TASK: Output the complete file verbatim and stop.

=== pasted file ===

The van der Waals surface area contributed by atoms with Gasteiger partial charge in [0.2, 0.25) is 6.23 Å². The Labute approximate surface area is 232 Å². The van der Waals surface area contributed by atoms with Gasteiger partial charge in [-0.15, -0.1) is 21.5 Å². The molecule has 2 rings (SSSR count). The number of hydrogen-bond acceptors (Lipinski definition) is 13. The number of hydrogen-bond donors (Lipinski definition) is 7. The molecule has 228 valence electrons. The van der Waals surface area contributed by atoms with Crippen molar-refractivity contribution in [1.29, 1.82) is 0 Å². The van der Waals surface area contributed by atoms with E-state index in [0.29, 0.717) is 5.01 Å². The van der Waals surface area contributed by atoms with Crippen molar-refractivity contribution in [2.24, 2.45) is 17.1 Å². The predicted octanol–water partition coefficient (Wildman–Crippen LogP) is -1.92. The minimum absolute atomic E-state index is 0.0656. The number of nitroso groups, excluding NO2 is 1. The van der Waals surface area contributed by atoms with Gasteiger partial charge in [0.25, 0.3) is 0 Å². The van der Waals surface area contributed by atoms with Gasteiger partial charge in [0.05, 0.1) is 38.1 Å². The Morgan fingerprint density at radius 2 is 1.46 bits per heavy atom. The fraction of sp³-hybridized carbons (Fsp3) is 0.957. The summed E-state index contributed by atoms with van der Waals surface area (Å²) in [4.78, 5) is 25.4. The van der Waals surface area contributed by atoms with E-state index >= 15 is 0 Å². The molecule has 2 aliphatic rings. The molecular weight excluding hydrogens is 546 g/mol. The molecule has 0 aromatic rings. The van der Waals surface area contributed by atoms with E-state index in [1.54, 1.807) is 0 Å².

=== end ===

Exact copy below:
The van der Waals surface area contributed by atoms with Gasteiger partial charge in [0.2, 0.25) is 6.23 Å². The Labute approximate surface area is 232 Å². The van der Waals surface area contributed by atoms with Gasteiger partial charge in [-0.15, -0.1) is 21.5 Å². The molecule has 2 rings (SSSR count). The number of hydrogen-bond acceptors (Lipinski definition) is 13. The number of hydrogen-bond donors (Lipinski definition) is 7. The molecule has 228 valence electrons. The van der Waals surface area contributed by atoms with Crippen molar-refractivity contribution in [1.29, 1.82) is 0 Å². The van der Waals surface area contributed by atoms with E-state index in [0.29, 0.717) is 5.01 Å². The van der Waals surface area contributed by atoms with Crippen molar-refractivity contribution in [2.24, 2.45) is 17.1 Å². The predicted octanol–water partition coefficient (Wildman–Crippen LogP) is -1.92. The minimum absolute atomic E-state index is 0.0656. The number of nitroso groups, excluding NO2 is 1. The van der Waals surface area contributed by atoms with Gasteiger partial charge in [0.25, 0.3) is 0 Å². The van der Waals surface area contributed by atoms with Gasteiger partial charge in [0.05, 0.1) is 38.1 Å². The Morgan fingerprint density at radius 2 is 1.46 bits per heavy atom. The fraction of sp³-hybridized carbons (Fsp3) is 0.957. The summed E-state index contributed by atoms with van der Waals surface area (Å²) in [4.78, 5) is 25.4. The van der Waals surface area contributed by atoms with E-state index >= 15 is 0 Å². The molecule has 2 aliphatic rings. The molecular weight excluding hydrogens is 546 g/mol. The molecule has 0 aromatic rings. The van der Waals surface area contributed by atoms with E-state index in [1.54, 1.807) is 0 Å².